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Special Resource Study on the Preservation and Interpretation of Historic Sites Associated With the Manhattan Project, New Mexico, Ohio, Tennessee and Washington; Notice of Intent To Prepare an Environmental Impact Statement

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Notice is hereby given that in accord with the National Environmental Policy Act of 1969, and pursuant to the Council of Environmental Quality regulations (40 CFR parts 1500-08), the U.S. Department of the Interior, National Park Service, in consultation Start Printed Page 13159with the Department of Energy, is initiating the conservation planning and environmental impact analysis process for a Special Resource Study concerning the preservation and interpretation of historic sites associated with the Manhattan Project. The scope of the study includes the Los Alamos National Laboratory and townsite, New Mexico; the Hanford Site in Washington; the Oak Ridge Reservation in Tennessee; and Dayton-area sites in Ohio. Following completion of the scoping phase an Environmental Impact Statement (EIS) is to be prepared. The authority for publishing this notice is contained in 40 CFR 1506.6.

The Special Resource Study will assess the national significance, suitability, and feasibility of designating one or more of these sites as a unit of the National Park System according to the standards and criteria for such determinations established in the National Park Service (NPS) Management Policies. In addition, management alternatives for the protection and interpretation for each of the sites will be evaluated according to NPS standards and criteria, and the potential environmental impacts (and appropriate mitigation strategies) of each alternative will be analyzed in the Draft EIS. Through the preliminary scoping process, the NPS welcomes suggestions from the public regarding preservation, interpretation, and management of the sites.

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The Manhattan Project was a top-secret U.S. Government program implemented during World War II that was designed to beat Germany to the construction of the first nuclear bomb. The results of the Manhattan Project transformed the world of science and technology and ushered in the modern atomic and nuclear age.

Operating from December 1942 until September 1945, the Manhattan Project was a $2.2 billion effort that employed some 130,000 persons at its peak, but was kept largely out of public view. The Manhattan Project was conducted in four principal locations including Oak Ridge, Tennessee, where the first uranium enrichment facilities and pilot scale nuclear reactor were built; Hanford, Washington, the location of the first large-scale reactor for producing plutonium; Los Alamos, New Mexico, where the first atomic bombs were designed and assembled; and the Trinity Site, New Mexico, where the first nuclear device was detonated.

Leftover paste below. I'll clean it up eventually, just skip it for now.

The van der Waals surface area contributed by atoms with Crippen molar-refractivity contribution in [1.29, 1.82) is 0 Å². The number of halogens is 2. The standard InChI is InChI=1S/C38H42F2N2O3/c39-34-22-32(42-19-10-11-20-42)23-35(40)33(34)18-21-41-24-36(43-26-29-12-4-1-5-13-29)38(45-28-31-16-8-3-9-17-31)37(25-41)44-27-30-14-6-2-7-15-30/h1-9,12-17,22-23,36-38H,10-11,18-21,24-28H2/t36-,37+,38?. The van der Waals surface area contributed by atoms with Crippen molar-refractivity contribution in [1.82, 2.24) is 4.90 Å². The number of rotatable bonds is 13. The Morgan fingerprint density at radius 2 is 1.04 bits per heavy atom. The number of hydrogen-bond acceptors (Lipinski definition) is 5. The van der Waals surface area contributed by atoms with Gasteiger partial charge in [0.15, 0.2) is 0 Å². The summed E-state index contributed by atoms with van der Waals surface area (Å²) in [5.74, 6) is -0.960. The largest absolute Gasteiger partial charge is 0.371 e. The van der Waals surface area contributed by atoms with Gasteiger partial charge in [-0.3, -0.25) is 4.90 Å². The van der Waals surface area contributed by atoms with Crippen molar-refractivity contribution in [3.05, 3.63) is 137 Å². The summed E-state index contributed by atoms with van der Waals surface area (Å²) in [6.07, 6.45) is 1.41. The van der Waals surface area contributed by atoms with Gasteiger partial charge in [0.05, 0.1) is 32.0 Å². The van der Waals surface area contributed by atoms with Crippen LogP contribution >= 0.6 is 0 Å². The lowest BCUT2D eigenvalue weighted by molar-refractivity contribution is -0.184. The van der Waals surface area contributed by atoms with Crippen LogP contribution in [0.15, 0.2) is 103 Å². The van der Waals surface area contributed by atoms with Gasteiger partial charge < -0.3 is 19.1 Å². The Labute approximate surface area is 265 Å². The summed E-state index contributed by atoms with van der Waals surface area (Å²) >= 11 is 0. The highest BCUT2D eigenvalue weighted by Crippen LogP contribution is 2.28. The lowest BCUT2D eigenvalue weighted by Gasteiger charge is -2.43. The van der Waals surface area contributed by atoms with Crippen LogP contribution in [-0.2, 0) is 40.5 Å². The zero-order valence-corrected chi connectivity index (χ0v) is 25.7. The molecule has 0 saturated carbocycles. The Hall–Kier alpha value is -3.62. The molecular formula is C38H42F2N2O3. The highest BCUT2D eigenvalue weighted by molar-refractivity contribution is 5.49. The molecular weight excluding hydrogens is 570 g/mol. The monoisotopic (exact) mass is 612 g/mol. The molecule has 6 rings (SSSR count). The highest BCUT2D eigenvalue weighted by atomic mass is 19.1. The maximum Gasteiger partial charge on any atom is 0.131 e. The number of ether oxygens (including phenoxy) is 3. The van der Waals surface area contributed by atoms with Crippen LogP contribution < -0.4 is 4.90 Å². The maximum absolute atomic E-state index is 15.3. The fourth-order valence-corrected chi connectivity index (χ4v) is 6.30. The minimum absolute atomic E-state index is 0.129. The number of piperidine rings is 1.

Three of these sites have been designated as National Historic Landmarks and all are listed in the National Register of Historic Places. A panel of experts convened by the Advisory Council on Historic Preservation reported in 2001 that the development and use of the atomic bomb during World War II has been called “the single most significant event of the 20th century.” The Advisory Council recommended that the sites of the Manhattan Project be formally established as a collective unit and be administered for preservation, commemoration, and public interpretation in cooperation with the NPS.

On October 18, 2004 President George W. Bush approved Public Law 108-340 “The Manhattan Project National Historical Park Study Act”. This legislation directed the Secretary of the Interior, in consultation with the Department of Energy, to conduct a special resource study to assess the national significance, suitability, and feasibility of designating one or more of three sites named in the study as a unit of the National Park System. The three sites include the Los Alamos National Laboratory and townsite in New Mexico; the Hanford Site in Washington; and the Oak Ridge Reservation in Tennessee. The Secretary of the Interior, in conducing the study, was directed: to one or more of these sites as a unit of the National Park System with maintaining certain goals of the Department of Energy; and to consider previous research done by the Department of Energy on these sites. Consistent with Public Law 108-340, Eayton, Ohio, area sites where polonium-based triggers were designed and produced for the first atomic bombs will also be included in the study.